Diana Krall - The Girl In The Other Room
This is not the first album that has seen a songwriting collaboration with Elvis Costello. Previously, Costello, working either solo or with the Attractions, had worked alongside Paul McCartney and, in an adaptation of Romeo And Juliet composed as letters written only by Juliet, The Chronos Quartet. Eighties magazine star and onetime singer with Transvision Vamp, Wendy James, went solo having secured Costello's services but he later dismissed the album as having been written as he and his first wife strolled around London in a single Sunday morning.
There is, however, little chance of Costello writing off his work on this album, Diana Krall's latest, given that sometime last year, Costello and Krall married, leading to them writing together, allowing Krall to release her first album of original songs alongside her now-traditional collection of covers. As with Johnny Cash, albeit with jazz rather than country/folk, Krall's rich vocals and supple piano playing reveal her ability to make a song sound as though she had some part in its writing and her recordings of songs by Mose Allison, Tom Waits and Joni Mitchell sit effortlessly alongside the Krall/Costello originals.
Beginning in a strident manner with Allison's Stop This World, featuring Krall's rolling piano under her warm vocal, the album moves into the playing of the title track, which is not only The Girl In The Other Room's first co-writing credit between Krall and Costello but also the first sound of the late-night jazz that drifts through this album.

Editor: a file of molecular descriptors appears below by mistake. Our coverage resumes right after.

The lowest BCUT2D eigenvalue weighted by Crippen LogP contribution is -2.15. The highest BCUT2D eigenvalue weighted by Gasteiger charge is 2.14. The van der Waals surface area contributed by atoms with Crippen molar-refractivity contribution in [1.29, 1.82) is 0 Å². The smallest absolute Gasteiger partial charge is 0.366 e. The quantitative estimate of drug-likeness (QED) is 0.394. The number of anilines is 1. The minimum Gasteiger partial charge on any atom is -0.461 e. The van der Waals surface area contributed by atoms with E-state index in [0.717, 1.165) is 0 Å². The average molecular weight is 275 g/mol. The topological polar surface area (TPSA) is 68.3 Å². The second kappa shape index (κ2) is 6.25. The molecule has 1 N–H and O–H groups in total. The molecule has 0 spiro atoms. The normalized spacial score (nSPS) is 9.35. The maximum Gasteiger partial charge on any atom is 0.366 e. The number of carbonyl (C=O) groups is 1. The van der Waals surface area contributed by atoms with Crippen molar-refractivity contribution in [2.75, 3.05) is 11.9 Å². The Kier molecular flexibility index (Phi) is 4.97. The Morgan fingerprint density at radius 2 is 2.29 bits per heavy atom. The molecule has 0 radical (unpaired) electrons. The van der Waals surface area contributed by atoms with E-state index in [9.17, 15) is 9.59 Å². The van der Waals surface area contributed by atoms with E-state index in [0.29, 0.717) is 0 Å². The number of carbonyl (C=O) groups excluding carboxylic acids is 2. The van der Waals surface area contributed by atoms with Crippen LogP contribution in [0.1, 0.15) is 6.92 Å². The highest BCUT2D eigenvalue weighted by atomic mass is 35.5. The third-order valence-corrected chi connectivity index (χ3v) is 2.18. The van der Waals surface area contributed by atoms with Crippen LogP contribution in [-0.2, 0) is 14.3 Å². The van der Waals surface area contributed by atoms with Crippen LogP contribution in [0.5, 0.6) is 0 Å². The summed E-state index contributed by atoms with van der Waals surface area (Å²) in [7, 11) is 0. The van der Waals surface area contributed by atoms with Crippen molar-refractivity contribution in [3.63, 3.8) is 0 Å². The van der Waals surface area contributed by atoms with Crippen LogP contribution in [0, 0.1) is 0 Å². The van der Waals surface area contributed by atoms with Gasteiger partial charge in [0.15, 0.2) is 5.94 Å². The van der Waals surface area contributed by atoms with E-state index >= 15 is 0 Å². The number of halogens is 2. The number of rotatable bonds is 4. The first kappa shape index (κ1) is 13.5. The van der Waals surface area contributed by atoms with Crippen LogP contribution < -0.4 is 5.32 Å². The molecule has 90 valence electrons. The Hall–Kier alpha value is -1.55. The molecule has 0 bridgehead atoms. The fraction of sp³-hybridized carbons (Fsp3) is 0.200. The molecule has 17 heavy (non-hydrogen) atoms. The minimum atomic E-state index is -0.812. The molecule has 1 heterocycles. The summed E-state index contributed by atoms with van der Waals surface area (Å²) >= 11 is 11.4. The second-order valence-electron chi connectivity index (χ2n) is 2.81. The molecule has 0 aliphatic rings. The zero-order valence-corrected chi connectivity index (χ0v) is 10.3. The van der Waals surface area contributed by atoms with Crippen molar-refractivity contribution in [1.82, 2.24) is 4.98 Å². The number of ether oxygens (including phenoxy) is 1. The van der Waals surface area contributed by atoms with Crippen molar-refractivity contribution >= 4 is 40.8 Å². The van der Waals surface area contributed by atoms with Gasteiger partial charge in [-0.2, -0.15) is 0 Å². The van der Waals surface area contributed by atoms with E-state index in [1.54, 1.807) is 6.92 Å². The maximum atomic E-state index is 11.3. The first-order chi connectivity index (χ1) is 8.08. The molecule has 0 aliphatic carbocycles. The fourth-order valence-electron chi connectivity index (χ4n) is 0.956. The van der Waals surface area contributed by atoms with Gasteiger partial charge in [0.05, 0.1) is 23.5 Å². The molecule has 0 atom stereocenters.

Throughout the album, Krall's spirit remains sympathetic to the source material and to Costello's writing, adapting each song to the maturity she has realised over seven previous albums. With Krall's instrumentation reaching into each song to reveal the sensuality at their heart, notably on Love Me Like a Man and Tom Waits' Temptation, as well as a tender recording of her husband's Almost Blue. Amongst the best songs on the album is Krall's version of Joni Mitchell' Black Crow in which the stark play between the words and the music are made more clear than on Mitchell's original.
No matter that jazz fans believe their equivalent of psychedelic rock and hip-hop is the wild sound of free jazz, all that a few of us want out of jazz is the mournful sound of piano, drums and bass that sweeps out of jazz clubs late night/early morning when whiskey has made its claim on the evening. As such, this album will be returned to time and again, allowing the listener to revel in the warm, organic sound and effortless playing of Krall and her long-time partners, Jeff Hamilton and John Clayton.
Krall has come far in co-writing six of the twelve tracks here, finally able to put her own voice amongst those of both her peers and elders. Better yet is that Krall's own writing sounds not at all out of place amongst songs by Tom Waits and Joni Mitchell, as though she has found her place within an order beyond the awarding of Grammys, which have been Krall's until now but with The Girl In The Other Room, there is ever the sense that something greater awaits her.